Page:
Is it time to lock in some or all of your loans into fixed rates?
This is a question many property investors and home owners are asking with interest rates at virtually the lowest they’ve been in decades and, despite APRA’s intervention, some banks delivering us some very attractive fixed loan rates.
How do you decide what’s right for you?
And what do you need to consider to ensure you make an informed decision?
I don’t think interest rates are going to rise any time soon.
In fact the market is factoring them in to be steady for the next few months and only maybe by mid year will there be a further drop.
I don’t think interest rates will rise any time soon is all the world’s economic turmoil.
Another reason rates won’t rise is because in the past, despite getting the best advice from experts in this field, most times I’ve locked in on fixed rates I’ve got it wrong.
So maybe the fact that I was planning to lock in a few weeks ago was a sign that rates will fall further (a bit like washing my car is a sure way to make it rain.)
Of course “locking into” a fixed rate home or investment loan gives you the advantage of knowing what your commitments will be for a predetermined period – the fixed term.
This could be a suitable strategy if you want certainty for your cash flow commitments – especially with the likelihood that interest rates will eventually increase significantly.
However there are also disadvantages that you need to be aware of before you make a decision.
With this in mind…
Here are 7 questions you should ask yourself when considering whether to fix your loans
1. Will I want to sell my property during the fixed loan period?
If so there could be a penalty for breaking your loan commitment.
2. Will I want to access the equity in my property to invest further during the fixed period?
Often this will come at a cost that may be prohibitive.
3. Do I need an offset account?
An offset account is a transaction account linked to your loan.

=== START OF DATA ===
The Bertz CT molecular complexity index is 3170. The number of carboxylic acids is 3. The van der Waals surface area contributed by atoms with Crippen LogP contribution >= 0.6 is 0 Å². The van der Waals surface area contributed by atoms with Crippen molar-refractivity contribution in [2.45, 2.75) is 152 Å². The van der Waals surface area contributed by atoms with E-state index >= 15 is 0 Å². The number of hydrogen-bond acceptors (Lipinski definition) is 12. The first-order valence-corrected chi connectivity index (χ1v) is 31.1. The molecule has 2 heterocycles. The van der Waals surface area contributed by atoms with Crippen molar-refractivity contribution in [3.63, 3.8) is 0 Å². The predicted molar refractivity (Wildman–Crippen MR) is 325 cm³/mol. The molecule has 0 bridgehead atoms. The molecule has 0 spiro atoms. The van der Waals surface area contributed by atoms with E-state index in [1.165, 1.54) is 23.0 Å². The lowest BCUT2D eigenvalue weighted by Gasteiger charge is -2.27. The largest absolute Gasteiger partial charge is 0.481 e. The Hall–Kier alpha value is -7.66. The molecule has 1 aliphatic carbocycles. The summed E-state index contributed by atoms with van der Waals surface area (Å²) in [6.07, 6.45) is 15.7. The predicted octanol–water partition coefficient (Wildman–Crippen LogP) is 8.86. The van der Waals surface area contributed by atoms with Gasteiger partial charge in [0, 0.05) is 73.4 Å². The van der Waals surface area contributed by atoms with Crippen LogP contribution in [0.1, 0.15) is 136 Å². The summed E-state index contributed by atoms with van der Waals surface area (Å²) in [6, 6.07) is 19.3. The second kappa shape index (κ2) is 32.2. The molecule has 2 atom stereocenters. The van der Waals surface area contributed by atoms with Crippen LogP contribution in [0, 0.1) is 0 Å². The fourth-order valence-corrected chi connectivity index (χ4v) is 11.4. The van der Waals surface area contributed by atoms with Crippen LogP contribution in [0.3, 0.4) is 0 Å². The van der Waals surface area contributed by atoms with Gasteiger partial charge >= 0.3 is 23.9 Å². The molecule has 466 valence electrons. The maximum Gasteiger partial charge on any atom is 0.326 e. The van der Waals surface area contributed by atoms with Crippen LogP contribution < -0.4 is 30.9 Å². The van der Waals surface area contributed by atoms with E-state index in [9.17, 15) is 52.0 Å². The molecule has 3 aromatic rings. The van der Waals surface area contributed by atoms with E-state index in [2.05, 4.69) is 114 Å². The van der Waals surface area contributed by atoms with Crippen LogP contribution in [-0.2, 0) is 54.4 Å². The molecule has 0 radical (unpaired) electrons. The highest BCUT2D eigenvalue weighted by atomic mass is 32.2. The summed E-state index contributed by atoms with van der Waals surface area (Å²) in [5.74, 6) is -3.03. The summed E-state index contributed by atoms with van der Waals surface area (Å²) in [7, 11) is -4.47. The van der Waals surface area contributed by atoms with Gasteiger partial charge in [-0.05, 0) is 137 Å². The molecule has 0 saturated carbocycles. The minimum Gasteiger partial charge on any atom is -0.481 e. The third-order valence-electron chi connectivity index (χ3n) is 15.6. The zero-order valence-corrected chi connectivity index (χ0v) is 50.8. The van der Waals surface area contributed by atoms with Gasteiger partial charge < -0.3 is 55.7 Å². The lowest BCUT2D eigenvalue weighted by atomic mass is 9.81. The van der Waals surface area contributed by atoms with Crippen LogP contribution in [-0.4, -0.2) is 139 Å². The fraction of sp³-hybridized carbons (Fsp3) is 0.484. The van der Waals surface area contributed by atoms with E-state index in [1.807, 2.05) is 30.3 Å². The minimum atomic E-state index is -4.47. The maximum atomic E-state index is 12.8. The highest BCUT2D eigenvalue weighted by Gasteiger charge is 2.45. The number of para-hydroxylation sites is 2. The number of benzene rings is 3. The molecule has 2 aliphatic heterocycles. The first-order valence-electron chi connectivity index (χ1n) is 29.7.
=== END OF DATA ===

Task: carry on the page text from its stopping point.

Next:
Many borrowers put their savings into this account and the credit balance here is offset against your outstanding loan balance reducing the interest payable on that loan. Most fixed rate loans do not allow an offset facility.
4. Can I make extra repayments off my loan?
As some lenders will restrict how much extra you can repay each year when you fix your loan, if you are able to save significant amounts you may consider leaving some of your mortgage variable and maximising the use of your offset account.
5. What balance of fixed and variable rates do I need for my portfolio?
Even if you only have one loan, you can usually split the facility with a portion being fixed and the rest being a variable loan, giving you the flexibility you need.
Often beginning investors choose to lock in 50% of their loans, while investors with larger portfolios protect themselves by fixing a larger percentage of their loans.
6. How long should I fix my loan for?
Now this is a difficult question, but if you believe that interest rates won’t increase for a year or two and after that they will remain high for a number of years, then fixing for a short period such as one or two years may not make sense.
That’s because your loan facility will mature and revert to the prevailing interest rate at a time when they could be a few percentage points higher.
This is an area where you should take specialist advice.
7. If interest rates fall further, what will locking in today have cost me?
How would you feel if you’d locked in to a five-year loan facility and interest rates dropped further?
I know when I’ve been in that situation I took comfort in the fact that I was not trying to beat the banks; instead I had secured my cash flow position.
Yet I know others who have become stressed when rates turned against them.
Now a disclaimer…
I’m clearly no expert in this field (as I said…I often get the fixed vs variable decision wrong) so please get expert advice regarding your own circumstances.
There are many other issues to consider – things like your job security –and speculating on rate movements is fraught with danger and making a fixed versus variable decision for the wrong reasons can be costly.
While fixing your rate has the benefit of achieving “certainty” with your mortgage repayments, breaking a fixed rate loan can be costly as well as removing flexibility and control.
Choose wisely because you’ll only know if you’ve made the right decision in 3 or 4 years.
But remember rates will rise again one day and as fixed rates tend to rise well ahead of variable rates, it’s worthwhile keeping an eye on the leading indicators of our economy.
SO What CAN YOU do next?
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